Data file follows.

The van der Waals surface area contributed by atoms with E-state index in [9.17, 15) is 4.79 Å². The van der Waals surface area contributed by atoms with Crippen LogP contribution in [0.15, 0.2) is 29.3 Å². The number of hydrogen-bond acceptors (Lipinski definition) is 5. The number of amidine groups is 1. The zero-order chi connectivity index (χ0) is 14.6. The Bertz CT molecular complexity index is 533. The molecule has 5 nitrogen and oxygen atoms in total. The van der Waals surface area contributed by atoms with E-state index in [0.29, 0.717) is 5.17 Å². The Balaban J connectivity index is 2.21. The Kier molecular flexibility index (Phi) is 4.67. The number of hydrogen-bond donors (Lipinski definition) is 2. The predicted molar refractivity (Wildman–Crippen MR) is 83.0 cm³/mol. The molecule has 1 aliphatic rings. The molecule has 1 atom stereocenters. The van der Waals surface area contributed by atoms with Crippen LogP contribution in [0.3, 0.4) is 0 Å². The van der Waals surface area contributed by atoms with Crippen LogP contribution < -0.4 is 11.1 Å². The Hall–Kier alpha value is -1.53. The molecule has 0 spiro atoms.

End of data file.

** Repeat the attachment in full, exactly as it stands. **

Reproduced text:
The van der Waals surface area contributed by atoms with E-state index in [9.17, 15) is 4.79 Å². The van der Waals surface area contributed by atoms with Crippen LogP contribution in [0.15, 0.2) is 29.3 Å². The number of hydrogen-bond acceptors (Lipinski definition) is 5. The number of amidine groups is 1. The zero-order chi connectivity index (χ0) is 14.6. The Bertz CT molecular complexity index is 533. The molecule has 5 nitrogen and oxygen atoms in total. The van der Waals surface area contributed by atoms with E-state index in [0.29, 0.717) is 5.17 Å². The Balaban J connectivity index is 2.21. The Kier molecular flexibility index (Phi) is 4.67. The number of hydrogen-bond donors (Lipinski definition) is 2. The predicted molar refractivity (Wildman–Crippen MR) is 83.0 cm³/mol. The molecule has 1 aliphatic rings. The molecule has 1 atom stereocenters. The van der Waals surface area contributed by atoms with Crippen LogP contribution in [0.3, 0.4) is 0 Å². The van der Waals surface area contributed by atoms with Crippen LogP contribution < -0.4 is 11.1 Å². The Hall–Kier alpha value is -1.53. The molecule has 0 spiro atoms.